Most health insurance plans provide for in-hospital care, doctor visits and preventive health care needs. But they may not cover many other health-related needs of older adults, such as long-term care, which is also not covered by Medicare. Today, the average monthly cost for nursing home care is nearly $5,000, and stays can exceed several years.
Several days after getting foot surgery, Jessica Mulgrew of Arlington, Texas, discovered two holes in the repaired foot. She immediately went back to the doctor, where he discovered two separate staph infections. Jessica nearly lost her foot, and could have died from the infections.
The complications to her foot meant that she needed around-the-clock care. Fortunately for her, she was insured through a long-term care insurance policy.
“If you have to beg, borrow or steal, get it—you never know what’s going to happen to you.”- Jessica Mulgrew
The insurance is not just for those in assisted living centers or nursing homes - it can be used by anyone with physical illness, disability, or cognitive impairment that affects their ability to do basic activities of daily living (ADLs). For Jessica, her mobility was severely limited after her foot complications, so her policy helped her pay for the daily help she received to perform her ADLs.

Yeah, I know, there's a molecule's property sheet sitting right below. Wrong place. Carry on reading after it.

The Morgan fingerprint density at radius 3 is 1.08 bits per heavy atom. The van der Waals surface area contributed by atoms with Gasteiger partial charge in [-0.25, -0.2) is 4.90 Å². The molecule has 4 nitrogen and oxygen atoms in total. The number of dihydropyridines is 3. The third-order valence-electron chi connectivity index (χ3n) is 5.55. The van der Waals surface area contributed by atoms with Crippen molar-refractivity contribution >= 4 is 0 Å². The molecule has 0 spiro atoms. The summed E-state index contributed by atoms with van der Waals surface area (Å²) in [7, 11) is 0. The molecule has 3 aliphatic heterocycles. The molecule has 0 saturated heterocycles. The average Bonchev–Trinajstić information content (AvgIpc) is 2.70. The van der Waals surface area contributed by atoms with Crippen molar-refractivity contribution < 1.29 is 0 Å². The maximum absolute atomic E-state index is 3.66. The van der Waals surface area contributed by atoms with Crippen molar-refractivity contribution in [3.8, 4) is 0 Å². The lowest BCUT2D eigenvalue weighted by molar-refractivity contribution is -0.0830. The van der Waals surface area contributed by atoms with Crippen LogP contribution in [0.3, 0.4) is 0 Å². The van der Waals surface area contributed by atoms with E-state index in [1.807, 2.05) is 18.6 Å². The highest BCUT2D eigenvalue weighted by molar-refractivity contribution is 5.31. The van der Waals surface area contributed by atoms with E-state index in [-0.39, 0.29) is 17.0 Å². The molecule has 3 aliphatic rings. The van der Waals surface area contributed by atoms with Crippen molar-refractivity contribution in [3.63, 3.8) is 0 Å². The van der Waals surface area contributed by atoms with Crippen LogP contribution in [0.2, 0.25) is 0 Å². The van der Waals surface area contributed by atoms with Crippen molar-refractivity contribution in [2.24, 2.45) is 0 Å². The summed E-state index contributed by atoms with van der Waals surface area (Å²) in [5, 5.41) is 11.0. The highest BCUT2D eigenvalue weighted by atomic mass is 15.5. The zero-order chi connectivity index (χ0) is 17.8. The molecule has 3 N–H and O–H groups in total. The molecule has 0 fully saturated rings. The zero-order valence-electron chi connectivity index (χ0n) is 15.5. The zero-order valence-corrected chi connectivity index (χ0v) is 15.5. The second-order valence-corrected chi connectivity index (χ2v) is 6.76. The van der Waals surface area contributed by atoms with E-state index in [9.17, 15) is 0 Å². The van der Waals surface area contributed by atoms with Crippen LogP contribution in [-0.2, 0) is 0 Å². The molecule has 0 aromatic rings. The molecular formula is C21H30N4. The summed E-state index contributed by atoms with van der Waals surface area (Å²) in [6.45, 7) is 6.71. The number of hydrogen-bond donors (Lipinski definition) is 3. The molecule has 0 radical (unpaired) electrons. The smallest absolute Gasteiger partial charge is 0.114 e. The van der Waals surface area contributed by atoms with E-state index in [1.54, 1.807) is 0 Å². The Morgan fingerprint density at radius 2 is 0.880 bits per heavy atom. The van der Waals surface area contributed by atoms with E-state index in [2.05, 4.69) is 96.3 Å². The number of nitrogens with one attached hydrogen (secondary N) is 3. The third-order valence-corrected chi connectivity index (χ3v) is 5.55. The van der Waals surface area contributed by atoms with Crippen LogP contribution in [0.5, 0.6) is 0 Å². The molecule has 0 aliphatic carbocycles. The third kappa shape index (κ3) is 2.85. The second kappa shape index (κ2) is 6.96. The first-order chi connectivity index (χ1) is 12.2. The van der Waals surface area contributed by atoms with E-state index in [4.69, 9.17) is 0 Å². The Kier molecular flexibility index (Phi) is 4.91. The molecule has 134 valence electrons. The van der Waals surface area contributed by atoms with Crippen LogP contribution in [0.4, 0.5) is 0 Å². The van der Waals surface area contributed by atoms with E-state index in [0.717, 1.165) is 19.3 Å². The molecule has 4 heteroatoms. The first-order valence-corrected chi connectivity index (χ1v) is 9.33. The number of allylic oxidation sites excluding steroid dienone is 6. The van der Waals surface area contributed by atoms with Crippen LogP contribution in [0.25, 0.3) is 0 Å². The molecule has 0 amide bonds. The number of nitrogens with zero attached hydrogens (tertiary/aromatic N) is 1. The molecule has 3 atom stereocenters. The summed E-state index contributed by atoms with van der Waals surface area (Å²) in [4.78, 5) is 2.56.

Instead of relying on family or savings to cover this expense, long-term care insurance is a viable alternative for those with poor family health histories and those living alone.
Premiums paid for a long-term care policy may be eligible for an income tax deduction, depending on the age of the insured.
If you’re considering long-term care insurance, know that its cost increases with age, and there are often waiting periods before payment for care can be reimbursed.